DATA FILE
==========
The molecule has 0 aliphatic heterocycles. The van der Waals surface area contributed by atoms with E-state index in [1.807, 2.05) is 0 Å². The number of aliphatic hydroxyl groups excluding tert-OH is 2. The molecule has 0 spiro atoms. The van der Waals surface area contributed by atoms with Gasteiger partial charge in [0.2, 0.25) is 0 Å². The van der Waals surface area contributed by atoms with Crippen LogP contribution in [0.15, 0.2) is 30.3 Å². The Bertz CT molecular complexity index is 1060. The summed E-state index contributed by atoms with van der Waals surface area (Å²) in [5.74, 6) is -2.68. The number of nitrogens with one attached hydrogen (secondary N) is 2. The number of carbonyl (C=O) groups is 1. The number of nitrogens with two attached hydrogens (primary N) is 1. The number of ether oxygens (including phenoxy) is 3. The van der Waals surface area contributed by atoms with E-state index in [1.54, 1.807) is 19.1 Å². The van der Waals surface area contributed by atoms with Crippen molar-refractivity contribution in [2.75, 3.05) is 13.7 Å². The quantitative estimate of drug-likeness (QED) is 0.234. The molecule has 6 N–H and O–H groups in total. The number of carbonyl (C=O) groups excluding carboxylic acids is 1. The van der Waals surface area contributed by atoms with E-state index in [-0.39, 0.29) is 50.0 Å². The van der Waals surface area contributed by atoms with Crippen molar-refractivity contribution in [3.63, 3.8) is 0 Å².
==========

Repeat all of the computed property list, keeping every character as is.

The molecule has 0 aliphatic heterocycles. The van der Waals surface area contributed by atoms with E-state index in [1.807, 2.05) is 0 Å². The number of aliphatic hydroxyl groups excluding tert-OH is 2. The molecule has 0 spiro atoms. The van der Waals surface area contributed by atoms with Gasteiger partial charge in [0.2, 0.25) is 0 Å². The van der Waals surface area contributed by atoms with Crippen LogP contribution in [0.15, 0.2) is 30.3 Å². The Bertz CT molecular complexity index is 1060. The summed E-state index contributed by atoms with van der Waals surface area (Å²) in [5.74, 6) is -2.68. The number of nitrogens with one attached hydrogen (secondary N) is 2. The number of carbonyl (C=O) groups is 1. The number of nitrogens with two attached hydrogens (primary N) is 1. The number of ether oxygens (including phenoxy) is 3. The van der Waals surface area contributed by atoms with E-state index in [1.54, 1.807) is 19.1 Å². The van der Waals surface area contributed by atoms with Crippen molar-refractivity contribution in [2.75, 3.05) is 13.7 Å². The quantitative estimate of drug-likeness (QED) is 0.234. The molecule has 6 N–H and O–H groups in total. The number of carbonyl (C=O) groups excluding carboxylic acids is 1. The van der Waals surface area contributed by atoms with E-state index in [-0.39, 0.29) is 50.0 Å². The van der Waals surface area contributed by atoms with Crippen molar-refractivity contribution in [3.63, 3.8) is 0 Å².